Constructing offshore wind turbines in port rather than onsite in variable conditions has been found to be the most cost-effective method, according to research published this week by researchers from the University of Delaware.
Researchers from the University of Delaware, who worked closely with offshore wind industry partners, have developed a new method for constructing offshore wind farms that they believe is cheaper, faster, and which could increase the scale and pace of offshore wind deployment that would match the region’s scheduled retirements of nuclear and coal-fired power plants.
Specifically, the University of Delaware researchers concluded that their new construction process would save up to $1.6 billion per project over conventional construction methods, and take half the construction time.
The primary aspect of the research was that the entire wind turbine structure — from seafloor mounting through to the top of the wind turbine — could be assembled in one piece in port, before being transported as a single unit and in one step installed into the seafloor at its offshore site.
“In planning for offshore wind power, the big question is how we generate electricity cost-competitively, and at a scale that is both a relevant replacement for aging power plants and also applicable to climate change,” said the project’s principal investigator, Willett Kempton, professor in the College of Earth, Ocean, and Environment (CEOE). “We’re the first people who have shown the engineering details, step-by-step, how to achieve that.”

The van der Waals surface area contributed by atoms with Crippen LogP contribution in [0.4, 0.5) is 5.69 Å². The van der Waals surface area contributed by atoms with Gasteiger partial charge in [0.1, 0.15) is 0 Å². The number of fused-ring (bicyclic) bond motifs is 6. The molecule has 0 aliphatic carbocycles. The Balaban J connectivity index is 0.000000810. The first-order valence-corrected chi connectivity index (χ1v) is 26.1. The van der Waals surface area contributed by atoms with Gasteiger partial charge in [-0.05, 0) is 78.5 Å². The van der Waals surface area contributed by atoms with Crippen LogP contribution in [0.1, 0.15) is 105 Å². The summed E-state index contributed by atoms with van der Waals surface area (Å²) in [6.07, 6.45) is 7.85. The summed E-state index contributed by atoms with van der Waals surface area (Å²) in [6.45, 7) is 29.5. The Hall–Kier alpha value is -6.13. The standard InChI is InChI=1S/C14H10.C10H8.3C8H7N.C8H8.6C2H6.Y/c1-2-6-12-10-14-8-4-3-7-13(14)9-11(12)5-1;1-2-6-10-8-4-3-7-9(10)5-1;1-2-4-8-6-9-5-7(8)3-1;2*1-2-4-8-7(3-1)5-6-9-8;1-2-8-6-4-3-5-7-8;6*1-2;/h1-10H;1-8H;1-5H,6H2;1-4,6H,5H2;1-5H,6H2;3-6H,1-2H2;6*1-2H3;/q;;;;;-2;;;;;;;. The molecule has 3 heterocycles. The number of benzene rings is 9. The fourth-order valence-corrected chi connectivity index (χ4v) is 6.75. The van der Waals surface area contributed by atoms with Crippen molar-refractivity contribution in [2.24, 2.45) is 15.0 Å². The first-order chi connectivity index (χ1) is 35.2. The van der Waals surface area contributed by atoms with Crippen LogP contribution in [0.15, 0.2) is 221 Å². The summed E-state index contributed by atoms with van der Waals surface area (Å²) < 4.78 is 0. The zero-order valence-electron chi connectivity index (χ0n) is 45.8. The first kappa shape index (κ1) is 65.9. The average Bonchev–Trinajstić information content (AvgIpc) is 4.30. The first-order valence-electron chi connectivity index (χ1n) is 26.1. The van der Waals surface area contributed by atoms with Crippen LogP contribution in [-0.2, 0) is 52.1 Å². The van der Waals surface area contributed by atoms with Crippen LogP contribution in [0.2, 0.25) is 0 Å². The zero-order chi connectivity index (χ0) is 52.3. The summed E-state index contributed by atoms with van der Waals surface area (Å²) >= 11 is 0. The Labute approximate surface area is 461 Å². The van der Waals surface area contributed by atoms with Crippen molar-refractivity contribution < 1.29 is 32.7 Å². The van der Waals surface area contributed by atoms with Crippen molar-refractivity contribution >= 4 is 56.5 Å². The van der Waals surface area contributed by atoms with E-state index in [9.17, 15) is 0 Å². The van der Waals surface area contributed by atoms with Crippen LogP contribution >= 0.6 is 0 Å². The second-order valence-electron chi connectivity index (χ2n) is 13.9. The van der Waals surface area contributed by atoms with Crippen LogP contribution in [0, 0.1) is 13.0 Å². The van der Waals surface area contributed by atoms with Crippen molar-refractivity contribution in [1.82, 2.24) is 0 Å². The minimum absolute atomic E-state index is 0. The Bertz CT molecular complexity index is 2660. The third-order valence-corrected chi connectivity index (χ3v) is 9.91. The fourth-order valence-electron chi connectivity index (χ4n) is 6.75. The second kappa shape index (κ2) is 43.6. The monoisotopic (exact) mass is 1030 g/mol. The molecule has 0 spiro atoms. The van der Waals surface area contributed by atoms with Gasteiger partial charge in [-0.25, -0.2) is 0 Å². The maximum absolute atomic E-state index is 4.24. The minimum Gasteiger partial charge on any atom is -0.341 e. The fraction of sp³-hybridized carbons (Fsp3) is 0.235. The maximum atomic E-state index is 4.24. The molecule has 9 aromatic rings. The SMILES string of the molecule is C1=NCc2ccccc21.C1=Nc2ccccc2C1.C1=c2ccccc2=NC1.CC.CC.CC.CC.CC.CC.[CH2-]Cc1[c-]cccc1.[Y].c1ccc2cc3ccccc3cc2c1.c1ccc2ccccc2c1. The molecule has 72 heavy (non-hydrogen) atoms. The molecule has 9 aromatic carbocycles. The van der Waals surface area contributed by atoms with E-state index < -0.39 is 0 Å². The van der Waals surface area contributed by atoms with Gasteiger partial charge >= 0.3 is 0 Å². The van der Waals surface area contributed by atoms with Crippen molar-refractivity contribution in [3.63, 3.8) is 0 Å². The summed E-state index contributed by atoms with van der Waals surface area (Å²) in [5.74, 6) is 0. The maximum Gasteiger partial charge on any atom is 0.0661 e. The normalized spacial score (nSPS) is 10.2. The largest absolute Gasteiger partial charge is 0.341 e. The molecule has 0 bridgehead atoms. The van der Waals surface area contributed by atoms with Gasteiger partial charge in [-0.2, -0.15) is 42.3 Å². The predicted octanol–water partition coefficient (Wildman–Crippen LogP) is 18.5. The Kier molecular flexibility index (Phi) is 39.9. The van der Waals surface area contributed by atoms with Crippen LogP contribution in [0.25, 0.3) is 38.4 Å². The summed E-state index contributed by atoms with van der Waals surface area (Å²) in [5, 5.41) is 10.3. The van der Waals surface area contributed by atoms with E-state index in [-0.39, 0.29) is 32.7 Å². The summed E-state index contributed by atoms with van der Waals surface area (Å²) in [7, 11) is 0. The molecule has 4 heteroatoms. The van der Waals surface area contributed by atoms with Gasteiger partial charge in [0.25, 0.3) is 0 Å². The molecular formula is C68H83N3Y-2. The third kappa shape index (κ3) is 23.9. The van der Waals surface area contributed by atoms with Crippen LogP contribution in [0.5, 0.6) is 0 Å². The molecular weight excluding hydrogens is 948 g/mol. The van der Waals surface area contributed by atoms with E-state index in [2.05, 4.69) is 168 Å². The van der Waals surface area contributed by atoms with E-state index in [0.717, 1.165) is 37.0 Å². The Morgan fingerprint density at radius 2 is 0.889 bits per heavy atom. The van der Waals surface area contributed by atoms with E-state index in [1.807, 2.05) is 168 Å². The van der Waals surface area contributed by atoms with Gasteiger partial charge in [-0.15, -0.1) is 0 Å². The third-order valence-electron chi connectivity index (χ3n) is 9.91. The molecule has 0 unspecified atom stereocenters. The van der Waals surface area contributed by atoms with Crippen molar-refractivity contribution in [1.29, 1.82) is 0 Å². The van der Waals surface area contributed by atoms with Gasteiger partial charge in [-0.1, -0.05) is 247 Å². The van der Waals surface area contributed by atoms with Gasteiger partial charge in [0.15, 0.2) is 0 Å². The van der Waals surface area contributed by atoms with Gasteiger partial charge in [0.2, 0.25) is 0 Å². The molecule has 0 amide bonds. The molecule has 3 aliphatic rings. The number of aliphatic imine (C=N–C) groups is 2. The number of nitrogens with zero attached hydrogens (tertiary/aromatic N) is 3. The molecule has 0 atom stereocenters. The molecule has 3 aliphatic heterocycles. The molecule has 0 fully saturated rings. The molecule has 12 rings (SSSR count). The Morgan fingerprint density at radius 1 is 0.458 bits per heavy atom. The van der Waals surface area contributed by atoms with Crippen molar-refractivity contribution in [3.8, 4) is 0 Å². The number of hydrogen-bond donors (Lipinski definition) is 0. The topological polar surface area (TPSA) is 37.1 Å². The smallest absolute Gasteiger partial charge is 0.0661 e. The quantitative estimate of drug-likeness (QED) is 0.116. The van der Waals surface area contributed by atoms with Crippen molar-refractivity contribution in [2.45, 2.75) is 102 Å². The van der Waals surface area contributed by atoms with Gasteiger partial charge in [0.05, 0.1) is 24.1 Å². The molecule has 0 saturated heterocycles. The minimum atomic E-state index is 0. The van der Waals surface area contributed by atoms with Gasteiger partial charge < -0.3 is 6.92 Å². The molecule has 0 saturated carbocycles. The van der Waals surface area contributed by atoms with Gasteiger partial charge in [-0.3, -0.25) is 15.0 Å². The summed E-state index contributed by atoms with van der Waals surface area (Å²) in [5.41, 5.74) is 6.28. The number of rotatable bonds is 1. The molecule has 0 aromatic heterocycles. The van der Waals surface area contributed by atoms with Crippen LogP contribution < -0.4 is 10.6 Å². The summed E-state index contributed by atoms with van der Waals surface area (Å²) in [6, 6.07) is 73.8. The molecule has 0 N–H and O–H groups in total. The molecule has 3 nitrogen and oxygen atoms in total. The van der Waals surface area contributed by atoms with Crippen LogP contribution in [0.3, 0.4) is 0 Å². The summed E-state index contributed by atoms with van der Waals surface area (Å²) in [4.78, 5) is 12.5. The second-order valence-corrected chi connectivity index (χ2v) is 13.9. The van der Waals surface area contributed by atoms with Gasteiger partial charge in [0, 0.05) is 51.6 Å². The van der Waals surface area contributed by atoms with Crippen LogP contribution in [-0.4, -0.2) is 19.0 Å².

For anyone who knows anything about offshore wind construction, this might sound outlandish, but the researchers have found that this can be done with current technology.
Further, the University of Delaware researchers based their modeling on a 10 MW (megawatt) wind turbine with support structures, weighing in at 2,500 metric tonnes. The research therefore focused on how to build and move these massive constructions within port.
“Instead of today’s method, carrying out parts separately and individually assembling each in the ocean, we have an assembly line on shore,” Kempton said. “We spend more money in port, but we spend far less money at sea.”
Beyond the economic benefits of this research there are also non-monetary benefits such as shifting more of the assembly from sea to land, which allows for construction regardless of weather and reduces the time at sea from 3 days to 10 hours per wind turbine.